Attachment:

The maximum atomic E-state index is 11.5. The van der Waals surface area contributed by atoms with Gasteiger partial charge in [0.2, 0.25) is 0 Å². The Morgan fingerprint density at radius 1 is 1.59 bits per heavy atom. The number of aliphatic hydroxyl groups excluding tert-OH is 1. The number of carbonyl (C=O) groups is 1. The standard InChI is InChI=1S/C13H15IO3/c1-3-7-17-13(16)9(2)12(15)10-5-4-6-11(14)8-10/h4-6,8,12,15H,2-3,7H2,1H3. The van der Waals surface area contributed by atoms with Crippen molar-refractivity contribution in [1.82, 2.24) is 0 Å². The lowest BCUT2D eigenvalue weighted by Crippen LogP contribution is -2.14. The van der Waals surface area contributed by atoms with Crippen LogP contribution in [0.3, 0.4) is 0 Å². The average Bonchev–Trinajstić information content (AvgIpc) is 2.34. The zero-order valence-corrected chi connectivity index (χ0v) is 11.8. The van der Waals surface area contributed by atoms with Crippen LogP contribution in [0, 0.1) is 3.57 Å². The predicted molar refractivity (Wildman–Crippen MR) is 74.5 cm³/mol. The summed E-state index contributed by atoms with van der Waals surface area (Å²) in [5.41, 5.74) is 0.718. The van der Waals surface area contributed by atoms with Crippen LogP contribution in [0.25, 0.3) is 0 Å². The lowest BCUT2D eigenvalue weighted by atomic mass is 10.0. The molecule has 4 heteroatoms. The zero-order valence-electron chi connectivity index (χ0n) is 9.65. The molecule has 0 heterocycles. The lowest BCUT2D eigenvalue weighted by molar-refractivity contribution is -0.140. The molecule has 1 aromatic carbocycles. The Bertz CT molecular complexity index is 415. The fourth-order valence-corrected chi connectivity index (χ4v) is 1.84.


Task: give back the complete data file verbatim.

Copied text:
The maximum atomic E-state index is 11.5. The van der Waals surface area contributed by atoms with Gasteiger partial charge in [0.2, 0.25) is 0 Å². The Morgan fingerprint density at radius 1 is 1.59 bits per heavy atom. The number of aliphatic hydroxyl groups excluding tert-OH is 1. The number of carbonyl (C=O) groups is 1. The standard InChI is InChI=1S/C13H15IO3/c1-3-7-17-13(16)9(2)12(15)10-5-4-6-11(14)8-10/h4-6,8,12,15H,2-3,7H2,1H3. The van der Waals surface area contributed by atoms with Crippen molar-refractivity contribution in [1.82, 2.24) is 0 Å². The lowest BCUT2D eigenvalue weighted by Crippen LogP contribution is -2.14. The van der Waals surface area contributed by atoms with Crippen LogP contribution in [0.3, 0.4) is 0 Å². The average Bonchev–Trinajstić information content (AvgIpc) is 2.34. The zero-order valence-corrected chi connectivity index (χ0v) is 11.8. The van der Waals surface area contributed by atoms with Crippen LogP contribution in [0, 0.1) is 3.57 Å². The predicted molar refractivity (Wildman–Crippen MR) is 74.5 cm³/mol. The summed E-state index contributed by atoms with van der Waals surface area (Å²) in [5.41, 5.74) is 0.718. The van der Waals surface area contributed by atoms with Crippen LogP contribution in [0.25, 0.3) is 0 Å². The lowest BCUT2D eigenvalue weighted by atomic mass is 10.0. The molecule has 4 heteroatoms. The zero-order valence-electron chi connectivity index (χ0n) is 9.65. The molecule has 0 heterocycles. The lowest BCUT2D eigenvalue weighted by molar-refractivity contribution is -0.140. The molecule has 1 aromatic carbocycles. The Bertz CT molecular complexity index is 415. The fourth-order valence-corrected chi connectivity index (χ4v) is 1.84.